|Sponsor||Rep. Brady, Robert A.|
|Date||March 31, 2009 (111th Congress, 1st Session)|
|Staff Contact||Adam Hepburn|
H.R. 1299 is being considered on the floor under suspension of the rules, requiring a two-thirds majority vote for passage. This legislation was introduced by Robert Brady (D-PA) on March 4, 2009.
H.R. 1299 makes amendments to the Legislative Branch Appropriations Act of 2001. The bill requires the Chief Administrative Officer (CAO) of the Capitol Police to be hired without regard to political affiliation. Additionally, the Comptroller General would not need to be involved in the hiring of the CAO as is required under current law.
H.R. 1299 also clarifies administrative authorities of the Capitol Police CAO regarding pay scales, overtime compensation requirements, and certain other policies. It requires the CAO to give notice to Congress prior to hires, promotions and terminations, as well as before creating new positions or reorganizing current positions.
The bill also establishes a General Counsel to the Chief of Police and the U.S. Capitol Police. Finally, the bill repeals several obsolete provisions of Legislative Branch Appropriations Act of 2001, such as requiring police officers to purchase their own uniforms.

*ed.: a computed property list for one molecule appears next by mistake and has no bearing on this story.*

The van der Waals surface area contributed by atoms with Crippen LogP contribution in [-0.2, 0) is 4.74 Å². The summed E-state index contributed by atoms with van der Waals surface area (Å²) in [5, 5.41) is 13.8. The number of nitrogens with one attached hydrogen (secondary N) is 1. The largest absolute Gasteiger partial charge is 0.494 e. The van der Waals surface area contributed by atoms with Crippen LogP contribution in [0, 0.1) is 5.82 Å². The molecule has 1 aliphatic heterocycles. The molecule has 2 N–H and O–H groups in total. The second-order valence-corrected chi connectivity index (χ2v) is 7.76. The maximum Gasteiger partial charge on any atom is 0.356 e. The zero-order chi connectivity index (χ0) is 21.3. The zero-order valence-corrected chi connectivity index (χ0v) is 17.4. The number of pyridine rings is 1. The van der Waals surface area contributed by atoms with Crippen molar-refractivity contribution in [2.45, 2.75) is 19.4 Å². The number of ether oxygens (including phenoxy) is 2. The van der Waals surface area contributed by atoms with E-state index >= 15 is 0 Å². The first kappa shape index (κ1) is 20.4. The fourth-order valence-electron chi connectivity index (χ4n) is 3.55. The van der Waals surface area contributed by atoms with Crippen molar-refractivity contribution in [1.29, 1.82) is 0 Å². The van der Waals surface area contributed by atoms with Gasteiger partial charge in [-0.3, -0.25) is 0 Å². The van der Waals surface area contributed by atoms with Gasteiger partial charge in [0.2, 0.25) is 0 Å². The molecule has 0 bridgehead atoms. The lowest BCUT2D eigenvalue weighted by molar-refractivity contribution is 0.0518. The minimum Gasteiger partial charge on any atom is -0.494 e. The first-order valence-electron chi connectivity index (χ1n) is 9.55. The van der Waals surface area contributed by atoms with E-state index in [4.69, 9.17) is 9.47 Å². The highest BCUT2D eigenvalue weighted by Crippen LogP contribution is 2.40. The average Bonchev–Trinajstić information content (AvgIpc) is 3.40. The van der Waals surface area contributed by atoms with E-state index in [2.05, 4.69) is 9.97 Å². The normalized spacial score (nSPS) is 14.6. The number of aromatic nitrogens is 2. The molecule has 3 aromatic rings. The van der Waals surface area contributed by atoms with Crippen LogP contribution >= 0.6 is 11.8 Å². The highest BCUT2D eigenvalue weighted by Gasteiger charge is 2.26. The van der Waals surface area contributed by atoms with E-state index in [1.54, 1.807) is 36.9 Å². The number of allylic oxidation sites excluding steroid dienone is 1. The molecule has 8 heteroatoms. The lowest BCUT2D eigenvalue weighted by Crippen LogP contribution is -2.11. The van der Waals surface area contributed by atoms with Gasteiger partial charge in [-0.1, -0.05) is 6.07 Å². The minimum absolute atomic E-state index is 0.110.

This legislation is similar to another bill (H.R. 5972) which was passed by the House on June 4, 2008, by voice vote. The Senate never considered that bill.
The U.S. Capitol Police (USCP) was founded in 1828. The force was charged with keeping Members of Congress safe and protecting the Capitol building. Over the years, the jurisdiction of the USCP has grown and the size of the force has greatly increased. Today's Capitol Police are charged with keeping the Capitol safe from terrorist attacks as well as other threats that emerge. There are currently about 1,600 Capitol Police employees under the direction of Chief of Police Philip Morse.
The Congressional Budget Office (CBO) has not yet produced a cost estimate for H.R. 1299. However, CBO estimated that last year's bill would have no impact on discretionary spending, direct spending, or revenues.